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  • Demonic Spiders: The game likes to throw some of these at the player as part of clearing optional challenges in a few chapters. The Green Dragons in Chapter 1 and Boss Trolls/Gigantes in Chapter 3 especially. Without proper gear, they will wreck you.
  • Faux Symbolism: The final chapter has a fair amount of New Testament symbolism. The Builder is suppose to save everyone from a demonic figure opposing the patron God, gets advice and gifts from three wise people who traveled a long way, is repeatedly called a carpenter by one of the guards, and dies to save everyone.
  • Fridge Brilliance: As discussed in-game, Elle thinks that the original hero accepted Dragonlord's offer just to see what happened if he said, "Yes." That means the whole game happened because the hero basically wanted to see if Dragonlord would invoke But Thou Must!
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    • In all of the flashbacks to the original game, the POV character refuses everything the NPCs suggest: They buy an axe but do not equip it and they refuse the puff-puff. If these dreams are the memories of the fallen hero, his possibly foreshadows their drive to do the opposite choice by taking the Dragon Lord's offer. They've been a contrarian the entire time!
  • Goddamned Bats: Ghosts and Specters. They will spawn pretty much anytime and any place during the night (even if you're in your base) and never stop chasing you until they're either defeated or until the sun begins to rise. They get stronger as each chapter progresses, reminding you to constantly be upgrading your gear.
  • Les Yay: The first settler, Pippa, makes a few suggestive remarks no matter what the gender of the Builder is:
    Pippa: If we had two beds, we could sleep next to each other!
    • At least one villager will also ask if you and Pippa are sleeping in the same room, and that's just in the first chapter.
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    • The Builder seems to have at least one woman in a village that either constantly implies a relationship or villagers start to question it, up to Princess Gwaelin, regardless of the Builder's gender.
  • Narm: Should the player decide to accept the challenge to defeat Dragonlord without Erdrick's Armor, the celebration at Tantagel after Dragonlord is defeated is hard to take seriously given the Builder had all of their gear stripped, leaving them to celebrate and greet everyone in only their underwear.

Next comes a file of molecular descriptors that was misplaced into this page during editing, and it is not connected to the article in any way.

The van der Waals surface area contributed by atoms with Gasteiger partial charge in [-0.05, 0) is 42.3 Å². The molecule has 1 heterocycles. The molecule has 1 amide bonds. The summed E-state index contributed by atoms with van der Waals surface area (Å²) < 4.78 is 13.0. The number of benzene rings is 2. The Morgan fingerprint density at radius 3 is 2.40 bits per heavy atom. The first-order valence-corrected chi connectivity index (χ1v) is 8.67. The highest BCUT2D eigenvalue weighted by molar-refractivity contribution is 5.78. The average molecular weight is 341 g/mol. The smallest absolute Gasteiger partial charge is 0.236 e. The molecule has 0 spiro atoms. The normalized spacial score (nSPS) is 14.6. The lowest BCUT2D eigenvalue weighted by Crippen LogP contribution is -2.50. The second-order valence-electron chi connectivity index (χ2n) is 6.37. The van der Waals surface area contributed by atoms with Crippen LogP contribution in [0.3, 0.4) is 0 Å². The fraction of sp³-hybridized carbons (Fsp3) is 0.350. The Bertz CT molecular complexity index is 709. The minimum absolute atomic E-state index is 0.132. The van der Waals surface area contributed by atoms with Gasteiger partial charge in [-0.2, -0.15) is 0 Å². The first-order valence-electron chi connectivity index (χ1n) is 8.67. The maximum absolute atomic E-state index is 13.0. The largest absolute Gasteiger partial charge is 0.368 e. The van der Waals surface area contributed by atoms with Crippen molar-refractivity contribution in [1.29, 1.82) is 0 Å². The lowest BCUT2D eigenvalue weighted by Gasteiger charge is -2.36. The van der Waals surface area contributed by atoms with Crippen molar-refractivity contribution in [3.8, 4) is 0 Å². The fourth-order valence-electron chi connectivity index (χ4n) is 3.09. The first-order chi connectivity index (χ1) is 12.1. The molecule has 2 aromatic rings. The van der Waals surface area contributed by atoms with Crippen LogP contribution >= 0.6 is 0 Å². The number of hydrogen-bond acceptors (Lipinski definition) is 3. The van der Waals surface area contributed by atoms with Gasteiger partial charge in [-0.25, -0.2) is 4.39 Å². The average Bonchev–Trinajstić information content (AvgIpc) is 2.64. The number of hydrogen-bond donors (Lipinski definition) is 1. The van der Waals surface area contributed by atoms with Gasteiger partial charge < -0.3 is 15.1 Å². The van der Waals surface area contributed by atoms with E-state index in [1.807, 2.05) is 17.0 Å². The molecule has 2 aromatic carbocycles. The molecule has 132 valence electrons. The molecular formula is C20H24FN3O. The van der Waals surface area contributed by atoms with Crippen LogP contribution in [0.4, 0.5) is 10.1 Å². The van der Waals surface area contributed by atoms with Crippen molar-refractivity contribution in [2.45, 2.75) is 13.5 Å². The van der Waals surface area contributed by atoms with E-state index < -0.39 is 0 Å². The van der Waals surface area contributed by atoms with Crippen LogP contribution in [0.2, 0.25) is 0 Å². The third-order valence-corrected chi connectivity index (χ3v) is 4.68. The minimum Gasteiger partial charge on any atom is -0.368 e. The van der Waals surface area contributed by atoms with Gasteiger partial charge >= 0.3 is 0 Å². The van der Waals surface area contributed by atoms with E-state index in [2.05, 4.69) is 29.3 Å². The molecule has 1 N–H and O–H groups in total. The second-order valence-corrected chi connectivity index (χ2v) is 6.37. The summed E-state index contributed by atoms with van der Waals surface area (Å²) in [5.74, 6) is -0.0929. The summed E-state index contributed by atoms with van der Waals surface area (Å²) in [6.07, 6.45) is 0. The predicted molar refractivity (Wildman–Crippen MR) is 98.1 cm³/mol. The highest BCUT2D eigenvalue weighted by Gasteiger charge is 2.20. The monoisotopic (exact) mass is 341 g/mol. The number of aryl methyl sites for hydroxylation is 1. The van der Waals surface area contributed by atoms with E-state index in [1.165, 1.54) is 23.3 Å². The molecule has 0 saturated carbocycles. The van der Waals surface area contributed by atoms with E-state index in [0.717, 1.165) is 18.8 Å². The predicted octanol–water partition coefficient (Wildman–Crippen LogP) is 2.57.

• Nightmare Fuel: On an intellectual level, the core premise of the game. After the Hero of Dragon Quest 1 accepted the Dragonlord's offer, the Dragonlord then covered the world in darkness... and also took away humanity's knowledge and power to create in the process. This doesn't sound scary until you find out what taking away that power actually means: it means not being able to read and write, not being able to make shelter, not being able to make food or tools, among many other things. People in-game don't understand how the Builder is making objects and tools, even while directly observing what the Builder is doing. The Dragonlord, in one stroke, turned every human in the world into an cave-dwelling animal that can't comprehend complex ideas and are accordingly incapable of ever rising up, while still being aware enough that they know that something is terribly wrong but can't even realize what they're missing.
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  • Polished Port: The Switch port, like all good ones, is basically the full game, and plays the same as the original, but on the go.
  • That One Boss: Retrieving the Staff of Rain in Chapter 4: A series of battles against Mook Maker nests of the enemies that deliver the Standard Status Effects from Chapter 2, and they spawn enemies like there's no tomorrow. The final three nests are at the top of a very tall cliff which is very easy to fall off of. The Bodkin Fletchers are the worst as they can quickly move out of range and spam Poison Arrows from all directions. Once all of the monster nests are destroyed, a Giant Enemy Crab (who can also summon minions) that was very difficult-to-dodge attacks capstones the battle. It's arguably a harder fight than the final boss.
  • They Wasted a Perfectly Good Character: Throughout the game everyone speculates as to why the Hero of Alefgard took the Dragonlord's offer. The Builder has dream flashbacks implied to be the memories of the Hero. It all looks like the story is building up to some climactic revelation about the Hero, but when the Builder finally reaches the Hero he's just a modified Hoodie enemy who spouts nonsense, gets defeated easily, and runs off, never to explain anything.

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